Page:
It's fair to say Novak Djokovic is not Mr Popularity in the wake of his ill-fated Adria Tour that's led to a series of players and a coach testing positive for COVID-19.
Djokovic was forced to apologise after the tournament he organised was forced to be cancelled due to safety concerns around the virus.
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Staged in his native Serbia, as well as neighbouring Croatia, Montenegro and Bosnia and Herzegovina, the event was called off after Grigor Dimitrov confirmed he had tested positive for the virus.
Since then, Viktor Troicki, Borna Coric, Djokovic and his wife Jelena and coach Goran Ivanisevic have also revealed positive COVID-19 tests.
Now, it has emerged that Djokovic has been targeted in a disgusting attack in the Croatian capital, Split.
Vandals have hit out in anger at Djokovic, spraying sickening messages on walls around the city, threatening the life of the World No.1.
According to RT.com the translation reads: “Djokovic, die. Our wish is that you die. Greetings from Split. Die."
A deeply remorseful Djokovic last week apologised over the unfortunate outcome of the event.
The Serbian star was widely condemned after footage emerged of he and his fellow stars partying together and failing to adhere to any semblance of social distancing practices.
He wrote: "I am so deeply sorry our tournament has caused harm.
"Everything the organisers and I did the past month, we did with a pure heart and sincere intentions.
"We believed the tournament met all health protocols and the health of our region seemed in good condition to finally unite people for philanthropic reasons.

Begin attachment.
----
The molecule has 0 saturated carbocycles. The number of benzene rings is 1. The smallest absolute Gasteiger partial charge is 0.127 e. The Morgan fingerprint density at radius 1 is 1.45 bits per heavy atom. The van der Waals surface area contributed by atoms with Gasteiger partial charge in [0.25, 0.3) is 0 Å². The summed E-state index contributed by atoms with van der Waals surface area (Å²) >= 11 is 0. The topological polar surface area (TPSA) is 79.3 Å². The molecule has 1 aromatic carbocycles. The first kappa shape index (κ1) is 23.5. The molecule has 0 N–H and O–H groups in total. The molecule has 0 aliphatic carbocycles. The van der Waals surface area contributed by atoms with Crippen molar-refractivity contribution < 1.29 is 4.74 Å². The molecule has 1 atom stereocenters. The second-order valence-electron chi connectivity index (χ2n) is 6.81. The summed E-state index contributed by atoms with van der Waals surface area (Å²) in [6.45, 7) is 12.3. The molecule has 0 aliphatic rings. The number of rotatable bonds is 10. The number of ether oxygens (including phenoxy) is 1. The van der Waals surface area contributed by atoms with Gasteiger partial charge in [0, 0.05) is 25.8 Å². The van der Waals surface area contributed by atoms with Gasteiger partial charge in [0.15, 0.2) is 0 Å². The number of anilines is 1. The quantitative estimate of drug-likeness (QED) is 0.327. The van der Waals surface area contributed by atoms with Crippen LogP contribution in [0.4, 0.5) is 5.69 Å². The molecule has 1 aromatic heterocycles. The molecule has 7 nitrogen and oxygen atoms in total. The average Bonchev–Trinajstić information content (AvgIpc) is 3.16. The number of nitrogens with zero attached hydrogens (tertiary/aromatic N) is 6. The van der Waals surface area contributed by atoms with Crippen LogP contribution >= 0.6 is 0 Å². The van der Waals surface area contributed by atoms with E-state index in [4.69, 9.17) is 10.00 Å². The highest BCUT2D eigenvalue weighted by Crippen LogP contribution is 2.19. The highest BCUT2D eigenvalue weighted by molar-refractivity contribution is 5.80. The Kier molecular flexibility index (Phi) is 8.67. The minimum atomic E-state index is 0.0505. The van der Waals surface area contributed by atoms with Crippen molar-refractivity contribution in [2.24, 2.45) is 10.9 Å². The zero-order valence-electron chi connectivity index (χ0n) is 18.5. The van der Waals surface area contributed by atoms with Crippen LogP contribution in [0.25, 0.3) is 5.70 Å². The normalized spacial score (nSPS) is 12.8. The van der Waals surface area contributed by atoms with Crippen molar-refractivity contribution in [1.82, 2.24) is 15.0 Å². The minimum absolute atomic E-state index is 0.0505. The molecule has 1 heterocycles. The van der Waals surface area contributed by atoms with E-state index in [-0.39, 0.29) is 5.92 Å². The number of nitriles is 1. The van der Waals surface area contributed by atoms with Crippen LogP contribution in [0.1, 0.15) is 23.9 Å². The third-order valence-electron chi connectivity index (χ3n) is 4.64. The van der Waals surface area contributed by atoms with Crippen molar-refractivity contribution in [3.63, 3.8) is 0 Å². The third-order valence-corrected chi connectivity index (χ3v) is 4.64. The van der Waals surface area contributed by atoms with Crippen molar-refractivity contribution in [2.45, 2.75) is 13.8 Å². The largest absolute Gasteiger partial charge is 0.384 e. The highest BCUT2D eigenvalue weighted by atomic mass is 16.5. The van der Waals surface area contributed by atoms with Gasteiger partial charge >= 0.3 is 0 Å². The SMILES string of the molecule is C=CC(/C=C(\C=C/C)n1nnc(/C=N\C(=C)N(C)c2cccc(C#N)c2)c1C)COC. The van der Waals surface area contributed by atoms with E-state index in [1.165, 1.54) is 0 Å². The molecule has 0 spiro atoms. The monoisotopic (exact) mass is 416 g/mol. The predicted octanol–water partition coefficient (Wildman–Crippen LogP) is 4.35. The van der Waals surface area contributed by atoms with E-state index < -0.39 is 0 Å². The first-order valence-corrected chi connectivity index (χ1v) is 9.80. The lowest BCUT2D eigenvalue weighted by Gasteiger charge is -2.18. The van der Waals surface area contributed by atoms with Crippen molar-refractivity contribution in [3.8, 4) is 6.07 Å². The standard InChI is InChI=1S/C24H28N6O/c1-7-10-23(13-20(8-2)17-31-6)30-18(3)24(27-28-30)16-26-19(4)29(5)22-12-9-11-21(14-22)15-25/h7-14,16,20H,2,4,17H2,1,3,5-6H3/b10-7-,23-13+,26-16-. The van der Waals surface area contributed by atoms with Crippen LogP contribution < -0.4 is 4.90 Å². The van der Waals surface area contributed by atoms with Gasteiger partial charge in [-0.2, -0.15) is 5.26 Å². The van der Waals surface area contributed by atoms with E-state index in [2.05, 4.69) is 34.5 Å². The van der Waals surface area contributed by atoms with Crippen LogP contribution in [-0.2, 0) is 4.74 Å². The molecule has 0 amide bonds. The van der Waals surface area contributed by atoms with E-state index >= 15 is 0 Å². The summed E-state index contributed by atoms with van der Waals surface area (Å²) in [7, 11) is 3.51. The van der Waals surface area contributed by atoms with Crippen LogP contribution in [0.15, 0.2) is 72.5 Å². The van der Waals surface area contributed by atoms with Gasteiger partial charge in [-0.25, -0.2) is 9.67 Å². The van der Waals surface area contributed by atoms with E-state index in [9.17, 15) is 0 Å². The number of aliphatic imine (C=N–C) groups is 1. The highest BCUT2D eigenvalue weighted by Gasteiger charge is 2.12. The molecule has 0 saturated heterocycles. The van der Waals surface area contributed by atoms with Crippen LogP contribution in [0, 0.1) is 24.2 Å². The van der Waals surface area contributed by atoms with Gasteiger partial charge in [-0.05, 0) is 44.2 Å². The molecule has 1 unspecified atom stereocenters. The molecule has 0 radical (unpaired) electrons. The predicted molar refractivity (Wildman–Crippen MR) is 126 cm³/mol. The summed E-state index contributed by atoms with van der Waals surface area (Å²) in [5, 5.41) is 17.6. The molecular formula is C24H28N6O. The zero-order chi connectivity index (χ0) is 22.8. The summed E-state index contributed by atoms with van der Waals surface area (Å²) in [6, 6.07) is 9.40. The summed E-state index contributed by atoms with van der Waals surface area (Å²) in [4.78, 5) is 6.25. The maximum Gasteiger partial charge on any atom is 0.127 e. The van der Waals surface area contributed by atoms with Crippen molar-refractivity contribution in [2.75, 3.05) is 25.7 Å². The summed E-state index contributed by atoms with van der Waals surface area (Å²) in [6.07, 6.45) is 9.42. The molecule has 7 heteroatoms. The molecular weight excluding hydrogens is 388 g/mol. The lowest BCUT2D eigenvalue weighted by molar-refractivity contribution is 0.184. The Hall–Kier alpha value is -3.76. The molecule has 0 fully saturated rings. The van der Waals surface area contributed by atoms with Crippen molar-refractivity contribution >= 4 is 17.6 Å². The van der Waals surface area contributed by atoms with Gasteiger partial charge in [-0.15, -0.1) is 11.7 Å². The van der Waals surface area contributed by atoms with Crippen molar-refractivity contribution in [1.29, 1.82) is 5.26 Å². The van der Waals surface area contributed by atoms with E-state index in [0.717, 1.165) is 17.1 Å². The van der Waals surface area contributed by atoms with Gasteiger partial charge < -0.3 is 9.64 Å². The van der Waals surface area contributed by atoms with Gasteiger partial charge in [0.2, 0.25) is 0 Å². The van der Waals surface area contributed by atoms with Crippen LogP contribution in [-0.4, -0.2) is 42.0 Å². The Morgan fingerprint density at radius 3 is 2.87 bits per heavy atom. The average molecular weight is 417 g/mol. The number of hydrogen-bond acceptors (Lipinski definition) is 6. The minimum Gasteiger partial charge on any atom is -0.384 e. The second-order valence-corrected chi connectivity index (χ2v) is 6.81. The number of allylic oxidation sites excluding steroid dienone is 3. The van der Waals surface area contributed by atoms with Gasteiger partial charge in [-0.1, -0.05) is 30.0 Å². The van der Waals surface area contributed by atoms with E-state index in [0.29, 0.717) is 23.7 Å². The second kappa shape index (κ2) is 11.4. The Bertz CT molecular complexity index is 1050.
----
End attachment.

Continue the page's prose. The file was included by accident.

"We were wrong and it was too soon. I can't express enough how sorry I am for this and every case of infection."
Legend, father jump to Djokovic’s defence
Djokovic’s former coach Boris Becker admitted that the partying was a bit over the top but says the criticism that Djokovic has copped is unwarranted.
“I want to defend Novak a little,” Becker told The Telegraph.
“I think the criticism he gets is unfair, and that the reason everybody showed up was the right one.
“Yes, the partying and the basketball perhaps weren’t necessary. But I used to be 30 years old, and when I see my friends I like to enjoy myself.”
Djokovic’s outspoken father blamed the cancellation of the tour on Dimitrov, one of the three other players to test positive in the last few days.
There is no evidence to suggest Dimitrov spread the virus to others.
“Why did it happen? Because that man probably came sick, who knows from where,” Srdjan Djokovic told RTL Croatia TV.
“He didn’t test here, he tested somewhere else ... I think that’s not fair.
“He inflicted damage to both Croatia and to us as a family in Serbia. Nobody is feeling well because of this situation.”